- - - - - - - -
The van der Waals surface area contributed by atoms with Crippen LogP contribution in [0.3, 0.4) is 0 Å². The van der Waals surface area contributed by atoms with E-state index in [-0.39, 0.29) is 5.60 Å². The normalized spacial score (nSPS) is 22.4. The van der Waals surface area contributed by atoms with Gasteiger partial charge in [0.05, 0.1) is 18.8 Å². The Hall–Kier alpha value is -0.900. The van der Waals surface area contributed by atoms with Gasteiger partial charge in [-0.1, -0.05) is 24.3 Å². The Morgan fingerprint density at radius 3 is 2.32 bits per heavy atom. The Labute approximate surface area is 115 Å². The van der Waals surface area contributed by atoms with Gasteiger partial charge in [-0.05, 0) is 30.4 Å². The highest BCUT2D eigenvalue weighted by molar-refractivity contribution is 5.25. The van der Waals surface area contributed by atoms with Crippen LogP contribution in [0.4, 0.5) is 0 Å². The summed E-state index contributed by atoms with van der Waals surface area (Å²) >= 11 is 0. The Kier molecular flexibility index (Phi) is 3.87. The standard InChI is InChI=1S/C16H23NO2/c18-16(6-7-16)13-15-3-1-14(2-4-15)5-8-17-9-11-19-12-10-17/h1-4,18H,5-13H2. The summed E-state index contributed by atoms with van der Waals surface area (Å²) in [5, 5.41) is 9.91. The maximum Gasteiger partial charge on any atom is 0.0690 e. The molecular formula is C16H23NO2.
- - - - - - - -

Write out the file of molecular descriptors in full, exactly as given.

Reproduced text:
The van der Waals surface area contributed by atoms with Crippen LogP contribution in [0.3, 0.4) is 0 Å². The van der Waals surface area contributed by atoms with E-state index in [-0.39, 0.29) is 5.60 Å². The normalized spacial score (nSPS) is 22.4. The van der Waals surface area contributed by atoms with Gasteiger partial charge in [0.05, 0.1) is 18.8 Å². The Hall–Kier alpha value is -0.900. The van der Waals surface area contributed by atoms with Gasteiger partial charge in [-0.1, -0.05) is 24.3 Å². The Morgan fingerprint density at radius 3 is 2.32 bits per heavy atom. The Labute approximate surface area is 115 Å². The van der Waals surface area contributed by atoms with Gasteiger partial charge in [-0.05, 0) is 30.4 Å². The highest BCUT2D eigenvalue weighted by molar-refractivity contribution is 5.25. The van der Waals surface area contributed by atoms with Crippen LogP contribution in [0.4, 0.5) is 0 Å². The summed E-state index contributed by atoms with van der Waals surface area (Å²) >= 11 is 0. The Kier molecular flexibility index (Phi) is 3.87. The standard InChI is InChI=1S/C16H23NO2/c18-16(6-7-16)13-15-3-1-14(2-4-15)5-8-17-9-11-19-12-10-17/h1-4,18H,5-13H2. The summed E-state index contributed by atoms with van der Waals surface area (Å²) in [5, 5.41) is 9.91. The maximum Gasteiger partial charge on any atom is 0.0690 e. The molecular formula is C16H23NO2.